Phil Mickelson reacts to a shot from the fescue on the fifth hole during Saturday’s third round of the U.S. Open. (Carolyn Kaster/Associated Press)

It is one of golf’s paramount no-nos. Phil Mickelson says he’s well aware.

Yet on the par-four 13th at the U.S. Open at Shinnecock Hills Saturday, Mickelson ran down his bogey putt and struck the ball again while it was still moving. That violation is an automatic two-stroke penalty.

Mickelson, 48, was already 10-over at the point. He carded a 10 on the hole for a 5 over par.

Mickelson has had a frustrating weekend at Shinnecock Hills, one of the more reviled major courses among pros. He finished Thursday with a 7-over par 77, which put him at the back of the field.

Friday was better — a 1-under 69 — but Saturday got off to an ugly start. He bogeyed holes Nos. 5, 8 and 9 on the front and followed that up with bogeys on Nos. 10 and 11, too.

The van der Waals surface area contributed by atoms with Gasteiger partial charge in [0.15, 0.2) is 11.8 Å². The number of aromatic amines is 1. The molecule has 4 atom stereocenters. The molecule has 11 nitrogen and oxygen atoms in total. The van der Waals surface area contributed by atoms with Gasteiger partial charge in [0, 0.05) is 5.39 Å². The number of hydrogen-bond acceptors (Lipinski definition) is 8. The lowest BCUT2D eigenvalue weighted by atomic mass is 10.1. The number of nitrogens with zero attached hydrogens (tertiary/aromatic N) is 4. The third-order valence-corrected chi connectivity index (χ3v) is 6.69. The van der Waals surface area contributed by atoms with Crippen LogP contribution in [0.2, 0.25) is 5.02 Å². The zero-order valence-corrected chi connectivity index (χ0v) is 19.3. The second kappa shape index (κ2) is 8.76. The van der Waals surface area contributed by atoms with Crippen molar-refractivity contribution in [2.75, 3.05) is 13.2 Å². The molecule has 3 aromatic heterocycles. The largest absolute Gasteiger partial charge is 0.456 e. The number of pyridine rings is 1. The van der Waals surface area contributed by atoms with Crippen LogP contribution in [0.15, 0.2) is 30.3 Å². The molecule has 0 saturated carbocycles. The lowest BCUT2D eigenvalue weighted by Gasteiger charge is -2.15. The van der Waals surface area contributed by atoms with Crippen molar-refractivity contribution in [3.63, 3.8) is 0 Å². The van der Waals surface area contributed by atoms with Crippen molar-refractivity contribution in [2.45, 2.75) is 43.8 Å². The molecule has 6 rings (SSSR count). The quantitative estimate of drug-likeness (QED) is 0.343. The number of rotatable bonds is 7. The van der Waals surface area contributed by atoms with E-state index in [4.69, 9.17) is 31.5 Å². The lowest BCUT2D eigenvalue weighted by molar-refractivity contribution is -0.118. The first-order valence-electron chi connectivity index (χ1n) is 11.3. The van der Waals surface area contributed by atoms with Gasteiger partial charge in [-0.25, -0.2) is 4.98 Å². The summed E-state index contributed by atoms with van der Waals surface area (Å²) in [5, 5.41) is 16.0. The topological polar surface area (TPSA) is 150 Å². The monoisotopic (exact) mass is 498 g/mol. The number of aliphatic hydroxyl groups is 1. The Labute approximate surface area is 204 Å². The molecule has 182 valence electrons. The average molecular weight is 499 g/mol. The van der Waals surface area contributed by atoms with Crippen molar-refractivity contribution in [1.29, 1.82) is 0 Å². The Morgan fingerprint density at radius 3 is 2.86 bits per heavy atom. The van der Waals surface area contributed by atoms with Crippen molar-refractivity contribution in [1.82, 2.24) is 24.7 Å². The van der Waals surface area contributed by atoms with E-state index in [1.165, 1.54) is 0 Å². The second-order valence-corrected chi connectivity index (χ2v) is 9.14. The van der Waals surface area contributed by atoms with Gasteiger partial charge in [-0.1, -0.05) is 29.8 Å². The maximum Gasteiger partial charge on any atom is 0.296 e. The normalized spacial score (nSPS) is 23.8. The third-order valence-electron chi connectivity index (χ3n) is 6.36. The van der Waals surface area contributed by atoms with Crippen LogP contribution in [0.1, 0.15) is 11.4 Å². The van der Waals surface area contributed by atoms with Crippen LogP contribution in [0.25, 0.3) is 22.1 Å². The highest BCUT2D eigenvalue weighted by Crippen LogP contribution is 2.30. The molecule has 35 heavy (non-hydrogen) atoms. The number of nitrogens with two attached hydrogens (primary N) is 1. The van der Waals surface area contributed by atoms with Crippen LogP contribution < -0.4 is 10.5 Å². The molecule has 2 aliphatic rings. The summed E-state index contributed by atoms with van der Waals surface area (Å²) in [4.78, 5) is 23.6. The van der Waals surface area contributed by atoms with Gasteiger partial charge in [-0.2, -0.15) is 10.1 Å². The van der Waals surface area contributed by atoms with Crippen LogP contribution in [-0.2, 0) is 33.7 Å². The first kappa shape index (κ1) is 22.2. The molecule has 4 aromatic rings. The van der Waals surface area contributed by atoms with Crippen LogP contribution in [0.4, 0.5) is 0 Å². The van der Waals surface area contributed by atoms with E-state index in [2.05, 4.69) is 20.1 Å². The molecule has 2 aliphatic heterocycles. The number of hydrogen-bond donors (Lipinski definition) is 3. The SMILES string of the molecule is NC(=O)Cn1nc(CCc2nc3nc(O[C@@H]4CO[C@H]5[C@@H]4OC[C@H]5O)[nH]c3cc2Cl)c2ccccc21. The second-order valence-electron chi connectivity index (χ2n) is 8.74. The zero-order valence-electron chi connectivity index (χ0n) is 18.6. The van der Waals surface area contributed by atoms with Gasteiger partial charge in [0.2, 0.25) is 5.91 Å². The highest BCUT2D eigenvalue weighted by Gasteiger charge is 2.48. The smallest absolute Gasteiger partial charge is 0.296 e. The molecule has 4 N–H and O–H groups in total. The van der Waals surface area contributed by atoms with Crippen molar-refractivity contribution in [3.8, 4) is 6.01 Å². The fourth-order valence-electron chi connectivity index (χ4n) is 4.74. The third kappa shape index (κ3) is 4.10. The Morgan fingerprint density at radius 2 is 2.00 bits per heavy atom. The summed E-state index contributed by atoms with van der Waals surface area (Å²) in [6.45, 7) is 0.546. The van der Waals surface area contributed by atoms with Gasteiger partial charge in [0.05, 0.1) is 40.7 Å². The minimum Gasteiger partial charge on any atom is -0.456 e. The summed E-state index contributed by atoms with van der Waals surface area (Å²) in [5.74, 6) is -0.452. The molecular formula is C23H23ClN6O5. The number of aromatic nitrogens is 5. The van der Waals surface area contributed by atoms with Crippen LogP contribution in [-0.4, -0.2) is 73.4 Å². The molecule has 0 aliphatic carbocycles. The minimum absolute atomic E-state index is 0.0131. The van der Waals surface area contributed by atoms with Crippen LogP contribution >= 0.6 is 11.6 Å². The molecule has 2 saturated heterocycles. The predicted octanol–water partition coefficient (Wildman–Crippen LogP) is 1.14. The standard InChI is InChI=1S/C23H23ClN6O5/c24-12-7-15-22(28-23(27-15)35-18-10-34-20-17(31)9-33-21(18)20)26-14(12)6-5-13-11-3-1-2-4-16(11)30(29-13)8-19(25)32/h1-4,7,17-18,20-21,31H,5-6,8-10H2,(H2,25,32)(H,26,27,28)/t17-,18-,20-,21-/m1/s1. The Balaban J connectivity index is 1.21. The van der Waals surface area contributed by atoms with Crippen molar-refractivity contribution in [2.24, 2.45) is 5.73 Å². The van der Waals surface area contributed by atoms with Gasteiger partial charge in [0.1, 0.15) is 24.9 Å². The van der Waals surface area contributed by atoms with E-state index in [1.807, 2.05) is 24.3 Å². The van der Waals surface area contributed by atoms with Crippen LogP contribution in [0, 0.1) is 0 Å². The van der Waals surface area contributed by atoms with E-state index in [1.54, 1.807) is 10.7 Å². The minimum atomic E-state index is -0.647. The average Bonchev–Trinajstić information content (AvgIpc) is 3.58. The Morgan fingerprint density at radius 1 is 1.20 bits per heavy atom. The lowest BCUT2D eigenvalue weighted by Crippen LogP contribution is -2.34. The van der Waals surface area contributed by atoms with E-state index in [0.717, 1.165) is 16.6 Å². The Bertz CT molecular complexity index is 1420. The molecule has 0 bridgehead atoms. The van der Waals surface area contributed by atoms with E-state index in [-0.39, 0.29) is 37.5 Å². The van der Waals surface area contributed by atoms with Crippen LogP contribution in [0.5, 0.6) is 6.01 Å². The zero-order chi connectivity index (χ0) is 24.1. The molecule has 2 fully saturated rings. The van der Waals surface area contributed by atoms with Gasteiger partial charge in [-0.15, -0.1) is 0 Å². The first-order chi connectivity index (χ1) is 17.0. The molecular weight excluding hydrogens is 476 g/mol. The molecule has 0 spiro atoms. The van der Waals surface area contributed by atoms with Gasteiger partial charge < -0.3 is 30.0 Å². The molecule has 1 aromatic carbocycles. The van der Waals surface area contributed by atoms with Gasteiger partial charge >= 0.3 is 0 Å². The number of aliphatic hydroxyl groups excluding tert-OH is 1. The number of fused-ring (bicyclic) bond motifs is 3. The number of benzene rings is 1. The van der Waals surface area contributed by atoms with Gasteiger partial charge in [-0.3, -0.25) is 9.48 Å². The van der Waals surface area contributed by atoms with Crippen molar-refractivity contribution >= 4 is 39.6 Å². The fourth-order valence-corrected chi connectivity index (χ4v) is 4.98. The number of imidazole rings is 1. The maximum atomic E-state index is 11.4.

“Look, I don’t mean disrespect by anybody,” Mickelson said on FOX Sports’ broadcast. “I know it’s a two-shot penalty. At that time, I didn’t feel like going back and forth and hitting the same shot over. I took the two-shot penalty and moved on. It’s my understanding of the rules. I’ve had multiple times where I’ve wanted to do that. I just finally did.”

“No question, it was going to go down off the green behind the bunker,” he continued. “I wasn’t going to have a shot. I don’t know if I would have been able to save a shot or not, but I know it’s a two-shot penalty, hitting a moving ball. I tried to hit it as close to the hole as I could to make the next one. You know, you take the two shots and you move on.”

His struggles on the course likely led to Saturday’s meltdown moment, but Twitter wasn’t giving Mickelson much slack.

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